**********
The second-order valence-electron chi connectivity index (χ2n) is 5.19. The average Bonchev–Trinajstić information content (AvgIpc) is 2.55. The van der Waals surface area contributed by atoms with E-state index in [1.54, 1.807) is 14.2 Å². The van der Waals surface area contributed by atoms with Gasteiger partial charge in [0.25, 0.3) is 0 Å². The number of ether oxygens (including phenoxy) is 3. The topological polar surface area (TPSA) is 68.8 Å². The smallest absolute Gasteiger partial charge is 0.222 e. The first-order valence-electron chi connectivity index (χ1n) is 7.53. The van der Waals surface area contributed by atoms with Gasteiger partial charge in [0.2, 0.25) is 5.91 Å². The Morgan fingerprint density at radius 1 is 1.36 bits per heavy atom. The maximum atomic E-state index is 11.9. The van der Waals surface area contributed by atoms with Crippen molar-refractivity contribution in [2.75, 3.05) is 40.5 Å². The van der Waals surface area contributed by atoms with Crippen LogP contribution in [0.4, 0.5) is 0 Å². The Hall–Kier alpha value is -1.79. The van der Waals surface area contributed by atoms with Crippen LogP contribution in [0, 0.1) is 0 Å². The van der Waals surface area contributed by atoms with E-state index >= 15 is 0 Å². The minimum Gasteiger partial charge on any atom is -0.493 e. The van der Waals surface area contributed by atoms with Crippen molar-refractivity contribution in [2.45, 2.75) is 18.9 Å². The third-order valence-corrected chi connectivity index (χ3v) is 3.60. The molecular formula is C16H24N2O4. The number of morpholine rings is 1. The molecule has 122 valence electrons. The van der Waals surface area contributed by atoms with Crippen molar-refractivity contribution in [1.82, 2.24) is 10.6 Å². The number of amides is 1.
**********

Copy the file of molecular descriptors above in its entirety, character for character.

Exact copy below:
The second-order valence-electron chi connectivity index (χ2n) is 5.19. The average Bonchev–Trinajstić information content (AvgIpc) is 2.55. The van der Waals surface area contributed by atoms with E-state index in [1.54, 1.807) is 14.2 Å². The van der Waals surface area contributed by atoms with Gasteiger partial charge in [0.25, 0.3) is 0 Å². The number of ether oxygens (including phenoxy) is 3. The topological polar surface area (TPSA) is 68.8 Å². The smallest absolute Gasteiger partial charge is 0.222 e. The first-order valence-electron chi connectivity index (χ1n) is 7.53. The van der Waals surface area contributed by atoms with Gasteiger partial charge in [0.2, 0.25) is 5.91 Å². The Morgan fingerprint density at radius 1 is 1.36 bits per heavy atom. The maximum atomic E-state index is 11.9. The van der Waals surface area contributed by atoms with Crippen molar-refractivity contribution in [2.75, 3.05) is 40.5 Å². The van der Waals surface area contributed by atoms with Crippen LogP contribution in [0.4, 0.5) is 0 Å². The Hall–Kier alpha value is -1.79. The van der Waals surface area contributed by atoms with Crippen LogP contribution in [0, 0.1) is 0 Å². The van der Waals surface area contributed by atoms with E-state index >= 15 is 0 Å². The minimum Gasteiger partial charge on any atom is -0.493 e. The van der Waals surface area contributed by atoms with Crippen molar-refractivity contribution in [2.45, 2.75) is 18.9 Å². The third-order valence-corrected chi connectivity index (χ3v) is 3.60. The molecular formula is C16H24N2O4. The number of morpholine rings is 1. The molecule has 122 valence electrons. The van der Waals surface area contributed by atoms with Crippen molar-refractivity contribution in [1.82, 2.24) is 10.6 Å². The number of amides is 1.